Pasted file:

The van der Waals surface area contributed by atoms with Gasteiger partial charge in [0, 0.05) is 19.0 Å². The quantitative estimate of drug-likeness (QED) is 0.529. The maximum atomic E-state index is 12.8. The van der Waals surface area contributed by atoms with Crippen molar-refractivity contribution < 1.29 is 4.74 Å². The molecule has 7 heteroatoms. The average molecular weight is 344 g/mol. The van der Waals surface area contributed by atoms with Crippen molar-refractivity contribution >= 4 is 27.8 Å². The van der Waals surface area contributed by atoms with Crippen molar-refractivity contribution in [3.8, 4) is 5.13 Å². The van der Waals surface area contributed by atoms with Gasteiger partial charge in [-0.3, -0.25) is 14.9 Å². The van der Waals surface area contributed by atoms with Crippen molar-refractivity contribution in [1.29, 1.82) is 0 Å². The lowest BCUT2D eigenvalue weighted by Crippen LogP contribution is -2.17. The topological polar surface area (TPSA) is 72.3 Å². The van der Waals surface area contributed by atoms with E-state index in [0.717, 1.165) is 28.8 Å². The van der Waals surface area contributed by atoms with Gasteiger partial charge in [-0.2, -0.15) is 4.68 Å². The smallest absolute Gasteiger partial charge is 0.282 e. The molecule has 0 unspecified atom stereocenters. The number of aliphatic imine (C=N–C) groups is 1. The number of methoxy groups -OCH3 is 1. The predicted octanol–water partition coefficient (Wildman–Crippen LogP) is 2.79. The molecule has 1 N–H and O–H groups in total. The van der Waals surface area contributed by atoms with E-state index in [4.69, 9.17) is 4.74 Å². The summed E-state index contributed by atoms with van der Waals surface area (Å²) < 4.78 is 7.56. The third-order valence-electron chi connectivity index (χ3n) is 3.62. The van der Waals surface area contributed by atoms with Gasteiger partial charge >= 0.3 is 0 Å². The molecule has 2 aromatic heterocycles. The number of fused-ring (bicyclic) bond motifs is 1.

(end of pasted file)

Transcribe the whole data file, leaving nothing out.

The van der Waals surface area contributed by atoms with Gasteiger partial charge in [0, 0.05) is 19.0 Å². The quantitative estimate of drug-likeness (QED) is 0.529. The maximum atomic E-state index is 12.8. The van der Waals surface area contributed by atoms with Crippen molar-refractivity contribution < 1.29 is 4.74 Å². The molecule has 7 heteroatoms. The average molecular weight is 344 g/mol. The van der Waals surface area contributed by atoms with Crippen molar-refractivity contribution >= 4 is 27.8 Å². The van der Waals surface area contributed by atoms with Crippen molar-refractivity contribution in [3.8, 4) is 5.13 Å². The van der Waals surface area contributed by atoms with Gasteiger partial charge in [-0.3, -0.25) is 14.9 Å². The van der Waals surface area contributed by atoms with Crippen molar-refractivity contribution in [1.29, 1.82) is 0 Å². The lowest BCUT2D eigenvalue weighted by Crippen LogP contribution is -2.17. The topological polar surface area (TPSA) is 72.3 Å². The van der Waals surface area contributed by atoms with E-state index in [0.717, 1.165) is 28.8 Å². The van der Waals surface area contributed by atoms with Gasteiger partial charge in [-0.2, -0.15) is 4.68 Å². The smallest absolute Gasteiger partial charge is 0.282 e. The molecule has 0 unspecified atom stereocenters. The number of aliphatic imine (C=N–C) groups is 1. The number of methoxy groups -OCH3 is 1. The predicted octanol–water partition coefficient (Wildman–Crippen LogP) is 2.79. The molecule has 1 N–H and O–H groups in total. The van der Waals surface area contributed by atoms with E-state index in [4.69, 9.17) is 4.74 Å². The summed E-state index contributed by atoms with van der Waals surface area (Å²) < 4.78 is 7.56. The third-order valence-electron chi connectivity index (χ3n) is 3.62. The van der Waals surface area contributed by atoms with Gasteiger partial charge >= 0.3 is 0 Å². The molecule has 2 aromatic heterocycles. The number of fused-ring (bicyclic) bond motifs is 1.